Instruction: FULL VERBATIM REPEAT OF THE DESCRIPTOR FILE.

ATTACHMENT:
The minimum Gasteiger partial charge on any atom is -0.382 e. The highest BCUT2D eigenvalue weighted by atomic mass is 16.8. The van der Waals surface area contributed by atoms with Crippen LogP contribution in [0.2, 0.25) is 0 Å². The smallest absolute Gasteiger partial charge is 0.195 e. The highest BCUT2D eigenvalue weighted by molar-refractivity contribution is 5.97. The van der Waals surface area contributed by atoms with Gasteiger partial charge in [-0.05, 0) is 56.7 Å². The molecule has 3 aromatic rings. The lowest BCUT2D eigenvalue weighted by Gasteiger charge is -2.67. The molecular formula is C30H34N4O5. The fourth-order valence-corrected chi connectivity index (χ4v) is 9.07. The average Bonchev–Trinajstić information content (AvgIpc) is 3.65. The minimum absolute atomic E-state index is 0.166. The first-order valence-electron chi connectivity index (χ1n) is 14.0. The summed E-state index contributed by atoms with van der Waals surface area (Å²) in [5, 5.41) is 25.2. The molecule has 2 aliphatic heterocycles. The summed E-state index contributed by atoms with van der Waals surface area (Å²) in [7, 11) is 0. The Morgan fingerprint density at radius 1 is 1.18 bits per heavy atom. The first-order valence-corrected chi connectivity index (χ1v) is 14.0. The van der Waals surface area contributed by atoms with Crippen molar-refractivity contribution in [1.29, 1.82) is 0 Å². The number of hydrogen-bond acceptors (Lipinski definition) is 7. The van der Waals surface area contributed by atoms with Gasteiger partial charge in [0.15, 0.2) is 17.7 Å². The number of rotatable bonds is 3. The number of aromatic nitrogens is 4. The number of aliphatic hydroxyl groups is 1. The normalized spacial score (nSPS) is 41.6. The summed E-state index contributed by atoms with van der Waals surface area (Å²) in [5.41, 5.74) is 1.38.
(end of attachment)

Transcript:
The minimum Gasteiger partial charge on any atom is -0.382 e. The highest BCUT2D eigenvalue weighted by atomic mass is 16.8. The van der Waals surface area contributed by atoms with Crippen LogP contribution in [0.2, 0.25) is 0 Å². The smallest absolute Gasteiger partial charge is 0.195 e. The highest BCUT2D eigenvalue weighted by molar-refractivity contribution is 5.97. The van der Waals surface area contributed by atoms with Gasteiger partial charge in [-0.05, 0) is 56.7 Å². The molecule has 3 aromatic rings. The lowest BCUT2D eigenvalue weighted by Gasteiger charge is -2.67. The molecular formula is C30H34N4O5. The fourth-order valence-corrected chi connectivity index (χ4v) is 9.07. The average Bonchev–Trinajstić information content (AvgIpc) is 3.65. The minimum absolute atomic E-state index is 0.166. The first-order valence-electron chi connectivity index (χ1n) is 14.0. The summed E-state index contributed by atoms with van der Waals surface area (Å²) in [5, 5.41) is 25.2. The molecule has 2 aliphatic heterocycles. The summed E-state index contributed by atoms with van der Waals surface area (Å²) in [7, 11) is 0. The Morgan fingerprint density at radius 1 is 1.18 bits per heavy atom. The first-order valence-corrected chi connectivity index (χ1v) is 14.0. The van der Waals surface area contributed by atoms with Crippen molar-refractivity contribution in [1.29, 1.82) is 0 Å². The number of hydrogen-bond acceptors (Lipinski definition) is 7. The van der Waals surface area contributed by atoms with Gasteiger partial charge in [0.15, 0.2) is 17.7 Å². The number of rotatable bonds is 3. The number of aromatic nitrogens is 4. The number of aliphatic hydroxyl groups is 1. The normalized spacial score (nSPS) is 41.6. The summed E-state index contributed by atoms with van der Waals surface area (Å²) in [5.41, 5.74) is 1.38.